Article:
If there are parallels to be drawn to 1914, they had better be the right ones. The prevailing narrative in Barack Obama’s administration seems to be drawn from Christopher Clark’s book The Sleepwalkers, which portrays the Great War as a tragic escalation by all sides with equal complicity and moral failing. The administration has formally accepted Chinese President Xi Jinping’s proposal for a “new model of great-power relations,” despite high-level démarches from some allies that it not do so. Why? Because Xi has described this formula as the best way to avoid the tragic wars between rising powers in the past. This may be a perfectly reasonable approach by Washington, if not for the great uncertainty surrounding China’s strategic aims. For example, what does Xi have in mind? A peaceful handover of the reins of global leadership from Washington to Beijing? It is unclear that Washington has thought through the implications of this “new model” for global order. And what the rest of Asia sees, even if this is not what the administration intended, is a deliberate shift in Obama’s second term toward a bipolar condominium with China. Those living in Beijing’s neighborhood want China to emerge as one of many, hopefully democratic, powers in Asia with the United States as the security partner of first resort.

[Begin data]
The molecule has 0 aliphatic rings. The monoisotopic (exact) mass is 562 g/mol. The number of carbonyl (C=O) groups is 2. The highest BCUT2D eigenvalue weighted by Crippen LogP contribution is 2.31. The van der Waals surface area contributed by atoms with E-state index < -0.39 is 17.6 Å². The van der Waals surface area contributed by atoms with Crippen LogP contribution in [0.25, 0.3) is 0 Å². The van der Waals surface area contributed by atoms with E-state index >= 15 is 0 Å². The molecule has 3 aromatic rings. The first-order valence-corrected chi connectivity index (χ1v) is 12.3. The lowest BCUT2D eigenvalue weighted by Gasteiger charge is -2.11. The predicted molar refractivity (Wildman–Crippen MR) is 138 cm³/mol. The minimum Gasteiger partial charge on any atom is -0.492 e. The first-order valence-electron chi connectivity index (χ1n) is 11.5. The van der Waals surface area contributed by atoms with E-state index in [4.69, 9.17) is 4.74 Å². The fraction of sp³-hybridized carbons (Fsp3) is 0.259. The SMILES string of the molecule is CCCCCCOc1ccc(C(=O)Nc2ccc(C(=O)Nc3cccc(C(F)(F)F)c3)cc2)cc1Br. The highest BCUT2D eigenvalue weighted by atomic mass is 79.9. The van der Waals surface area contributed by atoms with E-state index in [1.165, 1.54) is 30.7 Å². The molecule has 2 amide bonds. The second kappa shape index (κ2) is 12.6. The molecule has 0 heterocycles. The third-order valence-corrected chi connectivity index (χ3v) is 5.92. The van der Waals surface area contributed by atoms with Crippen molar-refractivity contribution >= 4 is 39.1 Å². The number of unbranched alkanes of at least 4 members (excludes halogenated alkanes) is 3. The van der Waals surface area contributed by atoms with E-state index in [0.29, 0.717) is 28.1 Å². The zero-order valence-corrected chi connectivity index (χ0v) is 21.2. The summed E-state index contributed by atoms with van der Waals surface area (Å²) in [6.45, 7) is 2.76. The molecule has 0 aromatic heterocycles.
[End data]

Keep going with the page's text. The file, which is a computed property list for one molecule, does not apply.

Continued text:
A better read on 1914 comes in Max Hastings’s new book, Catastrophe 1914, or the classic studies on origins of war by Donald Kagan. Here the narrative is not a failure to accommodate a rising power, but rather the failure by Britain, then the prime actor in the international system, to maintain a favorable balance of power and meet its alliance obligations, and the resulting imperative to fight rather than have Germany upend the prevailing European order. Not that he wants to fight, but this is much closer to the scene that Abe and many of his Asian neighbors see unfolding in Asia, with the United States now wavering in similar ways as did Britain before World War I. It is China’s use of military, diplomatic, and mercantilist coercion in an effort to undermine Japan’s current administrative control that is at the heart of current tensions. But China’s current coercion of Japan over the islands is but a symptom of a larger illness in the international system. China has been leveraging its naval modernization to increase its movements through the seas and choke points surrounding Japan to break out into the Pacific. Last November, for example, flotillas of People’s Liberation Army (PLA) Navy destroyers and submarines backed by air power encircled Japan for the first time, as PLA officers bragged about splitting and demolishing the first island chain. China is changing the regional balance with little resistance from the United States. Counter to Chinese public claims of surprise at a U.S. “overreaction,” recent discussions with Chinese officials over Beijing’s December air defense identification zone announcement suggests that the United States’ response was much weaker than the response the Chinese leadership had expected.